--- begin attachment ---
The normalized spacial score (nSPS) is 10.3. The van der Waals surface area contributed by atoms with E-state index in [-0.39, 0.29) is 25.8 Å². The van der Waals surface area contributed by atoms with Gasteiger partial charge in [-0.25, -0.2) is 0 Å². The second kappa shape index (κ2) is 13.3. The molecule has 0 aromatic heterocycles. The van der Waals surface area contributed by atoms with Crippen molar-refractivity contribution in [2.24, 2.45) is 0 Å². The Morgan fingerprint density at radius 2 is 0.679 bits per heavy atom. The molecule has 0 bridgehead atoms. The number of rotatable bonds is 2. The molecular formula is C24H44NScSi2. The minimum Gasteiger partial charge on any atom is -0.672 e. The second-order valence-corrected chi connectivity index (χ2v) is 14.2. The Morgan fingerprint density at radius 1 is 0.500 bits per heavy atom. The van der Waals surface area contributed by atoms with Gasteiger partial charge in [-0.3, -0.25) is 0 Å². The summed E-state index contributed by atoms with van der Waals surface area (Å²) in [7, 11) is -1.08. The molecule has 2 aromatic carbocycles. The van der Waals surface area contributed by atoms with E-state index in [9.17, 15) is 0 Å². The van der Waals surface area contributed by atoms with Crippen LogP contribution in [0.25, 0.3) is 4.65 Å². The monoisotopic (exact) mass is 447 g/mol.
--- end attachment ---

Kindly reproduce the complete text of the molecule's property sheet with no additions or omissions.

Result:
The normalized spacial score (nSPS) is 10.3. The van der Waals surface area contributed by atoms with E-state index in [-0.39, 0.29) is 25.8 Å². The van der Waals surface area contributed by atoms with Gasteiger partial charge in [-0.25, -0.2) is 0 Å². The second kappa shape index (κ2) is 13.3. The molecule has 0 aromatic heterocycles. The van der Waals surface area contributed by atoms with Crippen molar-refractivity contribution in [2.24, 2.45) is 0 Å². The Morgan fingerprint density at radius 2 is 0.679 bits per heavy atom. The molecule has 0 bridgehead atoms. The number of rotatable bonds is 2. The molecular formula is C24H44NScSi2. The minimum Gasteiger partial charge on any atom is -0.672 e. The second-order valence-corrected chi connectivity index (χ2v) is 14.2. The Morgan fingerprint density at radius 1 is 0.500 bits per heavy atom. The van der Waals surface area contributed by atoms with Gasteiger partial charge in [-0.3, -0.25) is 0 Å². The summed E-state index contributed by atoms with van der Waals surface area (Å²) in [7, 11) is -1.08. The molecule has 2 aromatic carbocycles. The van der Waals surface area contributed by atoms with E-state index in [9.17, 15) is 0 Å². The van der Waals surface area contributed by atoms with Crippen LogP contribution in [0.25, 0.3) is 4.65 Å². The monoisotopic (exact) mass is 447 g/mol.